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Mitochondrial DNA point mutations are associated with various syndromes, among which mitochondrial myopathy, encephalopathy, lactic acidosis and stroke (MELAS) and myoclonic epilepsy with ragged red fibres (MERRF) are the most common.1 Here we present a case report of a young man with a mitochondrial encephalomyopathy caused by a mutation in the ND5 gene (13042A>G), which has been described previously.1
A 21-year-old man presented with a 2-year history of recurrent generalised epileptic seizures and myoclonus with no family history. Neurological examination revealed discrete nystagmus and multifocal myoclonus in the upper limbs, ataxia and focal dystonia presenting as writer's cramp. Neuropsychological examination showed slight working memory impairment and slowed learning of both verbal and visual material. Follow-up examinations conducted 18 and 33 months later did not show evidence of progression of the deficits. The patient exhibited anosodiaphoria throughout the observation period.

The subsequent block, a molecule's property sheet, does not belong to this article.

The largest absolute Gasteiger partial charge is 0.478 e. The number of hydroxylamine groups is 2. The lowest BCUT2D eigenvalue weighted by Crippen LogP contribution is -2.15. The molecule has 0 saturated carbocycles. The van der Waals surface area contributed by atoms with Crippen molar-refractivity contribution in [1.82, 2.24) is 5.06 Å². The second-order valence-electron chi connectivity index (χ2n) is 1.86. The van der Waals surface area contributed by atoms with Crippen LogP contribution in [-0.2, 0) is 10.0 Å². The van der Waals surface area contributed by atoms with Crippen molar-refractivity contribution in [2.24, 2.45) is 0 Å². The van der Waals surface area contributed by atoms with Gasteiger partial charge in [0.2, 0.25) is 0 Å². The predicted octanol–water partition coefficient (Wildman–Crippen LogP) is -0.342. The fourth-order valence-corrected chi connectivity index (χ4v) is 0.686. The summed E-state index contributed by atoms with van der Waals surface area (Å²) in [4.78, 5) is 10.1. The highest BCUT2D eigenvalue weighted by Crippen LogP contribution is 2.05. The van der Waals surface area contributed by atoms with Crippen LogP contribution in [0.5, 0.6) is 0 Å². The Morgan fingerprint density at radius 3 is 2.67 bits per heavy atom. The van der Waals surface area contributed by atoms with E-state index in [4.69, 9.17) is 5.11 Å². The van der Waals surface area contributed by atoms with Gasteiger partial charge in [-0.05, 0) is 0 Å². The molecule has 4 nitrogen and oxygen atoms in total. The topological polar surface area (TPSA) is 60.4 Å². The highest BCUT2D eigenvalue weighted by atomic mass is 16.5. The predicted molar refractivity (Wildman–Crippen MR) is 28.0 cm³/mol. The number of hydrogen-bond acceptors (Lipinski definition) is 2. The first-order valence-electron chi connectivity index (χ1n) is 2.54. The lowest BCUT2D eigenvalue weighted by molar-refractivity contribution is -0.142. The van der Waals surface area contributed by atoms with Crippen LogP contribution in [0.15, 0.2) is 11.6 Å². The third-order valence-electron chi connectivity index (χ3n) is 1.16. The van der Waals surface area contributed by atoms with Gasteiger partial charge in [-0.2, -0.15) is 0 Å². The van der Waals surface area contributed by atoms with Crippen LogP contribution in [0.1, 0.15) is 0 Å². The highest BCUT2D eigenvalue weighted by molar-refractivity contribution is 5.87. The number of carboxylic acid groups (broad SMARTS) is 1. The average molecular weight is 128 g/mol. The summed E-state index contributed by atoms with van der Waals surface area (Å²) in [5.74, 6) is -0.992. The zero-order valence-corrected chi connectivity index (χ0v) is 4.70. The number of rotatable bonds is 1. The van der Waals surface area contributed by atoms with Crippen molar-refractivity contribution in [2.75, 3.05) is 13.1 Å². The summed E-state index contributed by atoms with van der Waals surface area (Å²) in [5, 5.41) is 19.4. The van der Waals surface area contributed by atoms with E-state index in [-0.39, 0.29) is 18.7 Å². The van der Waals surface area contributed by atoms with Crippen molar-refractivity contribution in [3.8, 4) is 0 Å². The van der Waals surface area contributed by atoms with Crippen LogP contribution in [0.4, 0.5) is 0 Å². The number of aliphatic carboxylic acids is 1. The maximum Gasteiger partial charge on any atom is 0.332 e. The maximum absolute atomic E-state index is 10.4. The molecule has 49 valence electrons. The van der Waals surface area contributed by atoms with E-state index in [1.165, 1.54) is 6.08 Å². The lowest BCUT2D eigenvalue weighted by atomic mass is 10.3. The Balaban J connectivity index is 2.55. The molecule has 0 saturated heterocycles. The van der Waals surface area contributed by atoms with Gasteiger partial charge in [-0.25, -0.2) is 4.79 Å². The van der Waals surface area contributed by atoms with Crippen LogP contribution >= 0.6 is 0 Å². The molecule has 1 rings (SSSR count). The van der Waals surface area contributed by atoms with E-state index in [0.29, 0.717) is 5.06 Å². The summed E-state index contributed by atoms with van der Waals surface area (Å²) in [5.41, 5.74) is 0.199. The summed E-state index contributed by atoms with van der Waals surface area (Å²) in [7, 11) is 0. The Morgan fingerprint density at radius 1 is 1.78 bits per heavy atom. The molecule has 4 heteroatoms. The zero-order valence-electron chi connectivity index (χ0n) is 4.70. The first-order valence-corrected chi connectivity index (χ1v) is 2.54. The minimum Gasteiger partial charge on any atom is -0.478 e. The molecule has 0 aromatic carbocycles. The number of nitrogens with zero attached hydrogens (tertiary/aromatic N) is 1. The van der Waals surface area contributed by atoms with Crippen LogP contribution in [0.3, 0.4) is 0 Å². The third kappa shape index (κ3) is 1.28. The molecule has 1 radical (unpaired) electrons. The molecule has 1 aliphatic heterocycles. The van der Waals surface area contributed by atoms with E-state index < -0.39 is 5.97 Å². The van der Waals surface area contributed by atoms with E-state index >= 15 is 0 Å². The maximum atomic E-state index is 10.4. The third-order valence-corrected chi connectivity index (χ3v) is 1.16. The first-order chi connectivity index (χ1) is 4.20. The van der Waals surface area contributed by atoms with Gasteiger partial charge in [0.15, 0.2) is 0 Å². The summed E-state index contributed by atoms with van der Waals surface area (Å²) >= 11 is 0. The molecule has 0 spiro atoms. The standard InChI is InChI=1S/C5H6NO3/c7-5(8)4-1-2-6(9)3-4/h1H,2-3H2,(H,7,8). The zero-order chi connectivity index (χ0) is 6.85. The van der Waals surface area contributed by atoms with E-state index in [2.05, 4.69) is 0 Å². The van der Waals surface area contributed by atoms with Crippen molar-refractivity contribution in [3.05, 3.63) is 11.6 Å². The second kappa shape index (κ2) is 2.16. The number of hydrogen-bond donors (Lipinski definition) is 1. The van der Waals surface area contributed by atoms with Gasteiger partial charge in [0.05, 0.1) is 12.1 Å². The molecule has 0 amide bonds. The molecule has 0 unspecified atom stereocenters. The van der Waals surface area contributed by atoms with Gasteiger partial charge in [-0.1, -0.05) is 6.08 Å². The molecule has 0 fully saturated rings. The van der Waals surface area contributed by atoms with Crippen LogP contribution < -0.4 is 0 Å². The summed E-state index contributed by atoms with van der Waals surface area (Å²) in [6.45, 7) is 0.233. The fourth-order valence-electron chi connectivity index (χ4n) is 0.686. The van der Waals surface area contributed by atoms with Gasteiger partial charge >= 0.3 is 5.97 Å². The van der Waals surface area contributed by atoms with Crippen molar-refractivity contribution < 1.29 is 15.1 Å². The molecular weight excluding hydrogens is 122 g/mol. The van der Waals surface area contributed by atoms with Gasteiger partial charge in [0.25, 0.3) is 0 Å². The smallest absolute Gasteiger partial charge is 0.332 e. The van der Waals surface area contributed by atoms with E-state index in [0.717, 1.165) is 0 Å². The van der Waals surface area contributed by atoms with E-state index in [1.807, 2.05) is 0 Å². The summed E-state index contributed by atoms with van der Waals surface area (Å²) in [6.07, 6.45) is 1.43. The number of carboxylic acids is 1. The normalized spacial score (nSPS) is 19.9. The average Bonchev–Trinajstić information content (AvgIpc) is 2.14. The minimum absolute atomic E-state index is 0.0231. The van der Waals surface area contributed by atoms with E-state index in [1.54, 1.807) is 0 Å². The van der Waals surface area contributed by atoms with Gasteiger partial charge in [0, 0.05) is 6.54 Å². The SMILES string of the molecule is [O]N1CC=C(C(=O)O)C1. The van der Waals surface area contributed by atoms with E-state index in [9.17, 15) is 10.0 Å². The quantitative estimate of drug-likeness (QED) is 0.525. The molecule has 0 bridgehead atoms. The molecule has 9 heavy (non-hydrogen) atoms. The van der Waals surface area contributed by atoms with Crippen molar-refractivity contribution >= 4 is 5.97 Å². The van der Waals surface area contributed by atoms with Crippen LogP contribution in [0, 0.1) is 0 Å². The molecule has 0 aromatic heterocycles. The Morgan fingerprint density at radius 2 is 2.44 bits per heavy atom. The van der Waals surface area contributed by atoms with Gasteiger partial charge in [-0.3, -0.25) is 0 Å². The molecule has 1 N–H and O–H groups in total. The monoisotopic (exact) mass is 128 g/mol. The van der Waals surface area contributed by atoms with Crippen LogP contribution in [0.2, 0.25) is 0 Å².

Laboratory studies showed a normal serum lactic acid level of 9.45 mg% with an abnormal lactic acid curve during ischaemic muscle exercise. Creatine kinase activity was within the normal range. A 50 min video EEG disclosed a pattern characteristic of myoclonic epilepsy. Visual evoked potentials showed delayed P100 responses. Electromyography and nerve conduction studies were within normal ranges. MRI showed hyperintensive lesions on T2 and FLAIR images in the right cerebral peduncle, close to the occipital horns of the lateral ventricles, in the left temporal lobe as well as …